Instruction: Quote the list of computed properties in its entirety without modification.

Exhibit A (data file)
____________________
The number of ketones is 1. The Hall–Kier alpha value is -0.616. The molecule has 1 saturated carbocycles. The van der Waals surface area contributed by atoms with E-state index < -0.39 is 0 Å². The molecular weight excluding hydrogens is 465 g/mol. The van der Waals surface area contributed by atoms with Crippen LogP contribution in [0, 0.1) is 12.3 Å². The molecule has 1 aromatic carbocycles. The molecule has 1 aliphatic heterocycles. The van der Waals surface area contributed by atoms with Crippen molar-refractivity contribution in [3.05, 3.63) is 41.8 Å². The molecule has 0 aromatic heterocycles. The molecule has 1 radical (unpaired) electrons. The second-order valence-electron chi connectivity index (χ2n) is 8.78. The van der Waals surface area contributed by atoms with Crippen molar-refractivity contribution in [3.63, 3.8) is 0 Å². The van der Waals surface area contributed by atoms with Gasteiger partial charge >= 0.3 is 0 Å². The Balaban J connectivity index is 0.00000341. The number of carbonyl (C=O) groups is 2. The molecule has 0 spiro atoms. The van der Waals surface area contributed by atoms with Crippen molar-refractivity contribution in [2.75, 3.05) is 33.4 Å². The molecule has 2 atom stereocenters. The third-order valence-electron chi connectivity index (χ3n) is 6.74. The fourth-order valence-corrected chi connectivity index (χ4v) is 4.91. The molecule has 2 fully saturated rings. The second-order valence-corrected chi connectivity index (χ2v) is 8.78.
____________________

The number of ketones is 1. The Hall–Kier alpha value is -0.616. The molecule has 1 saturated carbocycles. The van der Waals surface area contributed by atoms with E-state index < -0.39 is 0 Å². The molecular weight excluding hydrogens is 465 g/mol. The van der Waals surface area contributed by atoms with Crippen LogP contribution in [0, 0.1) is 12.3 Å². The molecule has 1 aromatic carbocycles. The molecule has 1 aliphatic heterocycles. The van der Waals surface area contributed by atoms with Crippen molar-refractivity contribution in [3.05, 3.63) is 41.8 Å². The molecule has 0 aromatic heterocycles. The molecule has 1 radical (unpaired) electrons. The second-order valence-electron chi connectivity index (χ2n) is 8.78. The van der Waals surface area contributed by atoms with Crippen molar-refractivity contribution in [3.63, 3.8) is 0 Å². The van der Waals surface area contributed by atoms with Gasteiger partial charge >= 0.3 is 0 Å². The Balaban J connectivity index is 0.00000341. The number of carbonyl (C=O) groups is 2. The molecule has 0 spiro atoms. The van der Waals surface area contributed by atoms with Crippen molar-refractivity contribution in [2.75, 3.05) is 33.4 Å². The molecule has 2 atom stereocenters. The third-order valence-electron chi connectivity index (χ3n) is 6.74. The fourth-order valence-corrected chi connectivity index (χ4v) is 4.91. The molecule has 2 fully saturated rings. The second-order valence-corrected chi connectivity index (χ2v) is 8.78.